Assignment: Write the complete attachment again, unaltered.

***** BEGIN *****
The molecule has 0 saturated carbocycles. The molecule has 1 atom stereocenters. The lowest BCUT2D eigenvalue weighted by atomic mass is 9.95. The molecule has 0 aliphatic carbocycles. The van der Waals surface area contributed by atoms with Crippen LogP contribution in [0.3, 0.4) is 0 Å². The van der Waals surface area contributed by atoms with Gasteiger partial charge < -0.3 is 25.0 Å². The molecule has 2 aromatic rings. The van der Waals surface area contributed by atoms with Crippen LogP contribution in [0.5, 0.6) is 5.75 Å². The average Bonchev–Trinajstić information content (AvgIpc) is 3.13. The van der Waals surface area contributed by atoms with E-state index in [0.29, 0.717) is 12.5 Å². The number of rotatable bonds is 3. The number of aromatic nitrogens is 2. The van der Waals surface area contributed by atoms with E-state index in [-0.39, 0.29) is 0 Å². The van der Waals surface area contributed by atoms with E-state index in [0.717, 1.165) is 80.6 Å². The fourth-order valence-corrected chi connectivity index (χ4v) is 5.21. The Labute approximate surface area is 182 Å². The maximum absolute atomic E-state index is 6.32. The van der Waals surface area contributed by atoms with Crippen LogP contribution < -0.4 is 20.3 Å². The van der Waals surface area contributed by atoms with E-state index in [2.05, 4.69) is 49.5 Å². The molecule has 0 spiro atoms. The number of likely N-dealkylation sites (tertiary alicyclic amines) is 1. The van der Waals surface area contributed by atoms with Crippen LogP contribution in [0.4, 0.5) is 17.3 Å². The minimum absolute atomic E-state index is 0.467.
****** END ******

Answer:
The molecule has 0 saturated carbocycles. The molecule has 1 atom stereocenters. The lowest BCUT2D eigenvalue weighted by atomic mass is 9.95. The molecule has 0 aliphatic carbocycles. The van der Waals surface area contributed by atoms with Crippen LogP contribution in [0.3, 0.4) is 0 Å². The van der Waals surface area contributed by atoms with Gasteiger partial charge < -0.3 is 25.0 Å². The molecule has 2 aromatic rings. The van der Waals surface area contributed by atoms with Crippen LogP contribution in [0.5, 0.6) is 5.75 Å². The average Bonchev–Trinajstić information content (AvgIpc) is 3.13. The van der Waals surface area contributed by atoms with E-state index in [0.29, 0.717) is 12.5 Å². The number of rotatable bonds is 3. The number of aromatic nitrogens is 2. The van der Waals surface area contributed by atoms with E-state index in [-0.39, 0.29) is 0 Å². The van der Waals surface area contributed by atoms with E-state index in [0.717, 1.165) is 80.6 Å². The fourth-order valence-corrected chi connectivity index (χ4v) is 5.21. The Labute approximate surface area is 182 Å². The maximum absolute atomic E-state index is 6.32. The van der Waals surface area contributed by atoms with Crippen LogP contribution < -0.4 is 20.3 Å². The van der Waals surface area contributed by atoms with E-state index in [2.05, 4.69) is 49.5 Å². The molecule has 0 spiro atoms. The number of likely N-dealkylation sites (tertiary alicyclic amines) is 1. The van der Waals surface area contributed by atoms with Crippen LogP contribution in [0.4, 0.5) is 17.3 Å². The minimum absolute atomic E-state index is 0.467.